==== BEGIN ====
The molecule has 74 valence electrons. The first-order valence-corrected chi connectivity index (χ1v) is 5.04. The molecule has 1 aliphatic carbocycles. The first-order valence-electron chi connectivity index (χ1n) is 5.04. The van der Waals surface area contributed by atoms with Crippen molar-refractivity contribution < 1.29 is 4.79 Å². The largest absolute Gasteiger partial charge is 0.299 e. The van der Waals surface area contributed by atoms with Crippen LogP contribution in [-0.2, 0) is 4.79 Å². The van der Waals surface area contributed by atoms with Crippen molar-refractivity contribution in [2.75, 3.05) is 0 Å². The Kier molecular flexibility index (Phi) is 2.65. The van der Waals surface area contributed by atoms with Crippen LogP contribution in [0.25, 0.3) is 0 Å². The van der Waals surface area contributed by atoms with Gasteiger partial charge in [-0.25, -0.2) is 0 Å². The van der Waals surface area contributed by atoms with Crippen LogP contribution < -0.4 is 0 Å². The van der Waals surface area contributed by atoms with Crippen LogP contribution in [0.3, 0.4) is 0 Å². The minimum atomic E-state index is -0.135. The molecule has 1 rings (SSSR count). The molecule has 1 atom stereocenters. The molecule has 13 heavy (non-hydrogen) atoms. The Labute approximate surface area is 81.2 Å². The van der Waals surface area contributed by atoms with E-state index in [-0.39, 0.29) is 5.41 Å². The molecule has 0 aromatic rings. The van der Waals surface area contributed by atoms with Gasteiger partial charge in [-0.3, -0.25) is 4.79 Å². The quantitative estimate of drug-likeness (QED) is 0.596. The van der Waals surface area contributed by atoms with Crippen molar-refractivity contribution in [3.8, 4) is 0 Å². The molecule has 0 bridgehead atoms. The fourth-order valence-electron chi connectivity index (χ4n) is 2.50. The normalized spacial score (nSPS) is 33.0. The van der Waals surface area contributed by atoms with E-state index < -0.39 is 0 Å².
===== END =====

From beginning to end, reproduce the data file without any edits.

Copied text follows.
The molecule has 74 valence electrons. The first-order valence-corrected chi connectivity index (χ1v) is 5.04. The molecule has 1 aliphatic carbocycles. The first-order valence-electron chi connectivity index (χ1n) is 5.04. The van der Waals surface area contributed by atoms with Crippen molar-refractivity contribution < 1.29 is 4.79 Å². The largest absolute Gasteiger partial charge is 0.299 e. The van der Waals surface area contributed by atoms with Crippen LogP contribution in [-0.2, 0) is 4.79 Å². The van der Waals surface area contributed by atoms with Crippen molar-refractivity contribution in [2.75, 3.05) is 0 Å². The Kier molecular flexibility index (Phi) is 2.65. The van der Waals surface area contributed by atoms with Crippen LogP contribution in [0.25, 0.3) is 0 Å². The van der Waals surface area contributed by atoms with Gasteiger partial charge in [-0.25, -0.2) is 0 Å². The van der Waals surface area contributed by atoms with Crippen LogP contribution < -0.4 is 0 Å². The van der Waals surface area contributed by atoms with Crippen LogP contribution in [0.3, 0.4) is 0 Å². The minimum atomic E-state index is -0.135. The molecule has 1 rings (SSSR count). The molecule has 1 atom stereocenters. The molecule has 13 heavy (non-hydrogen) atoms. The Labute approximate surface area is 81.2 Å². The van der Waals surface area contributed by atoms with E-state index in [-0.39, 0.29) is 5.41 Å². The molecule has 0 aromatic rings. The van der Waals surface area contributed by atoms with Gasteiger partial charge in [-0.3, -0.25) is 4.79 Å². The quantitative estimate of drug-likeness (QED) is 0.596. The van der Waals surface area contributed by atoms with Crippen molar-refractivity contribution in [3.8, 4) is 0 Å². The molecule has 0 bridgehead atoms. The fourth-order valence-electron chi connectivity index (χ4n) is 2.50. The normalized spacial score (nSPS) is 33.0. The van der Waals surface area contributed by atoms with E-state index < -0.39 is 0 Å².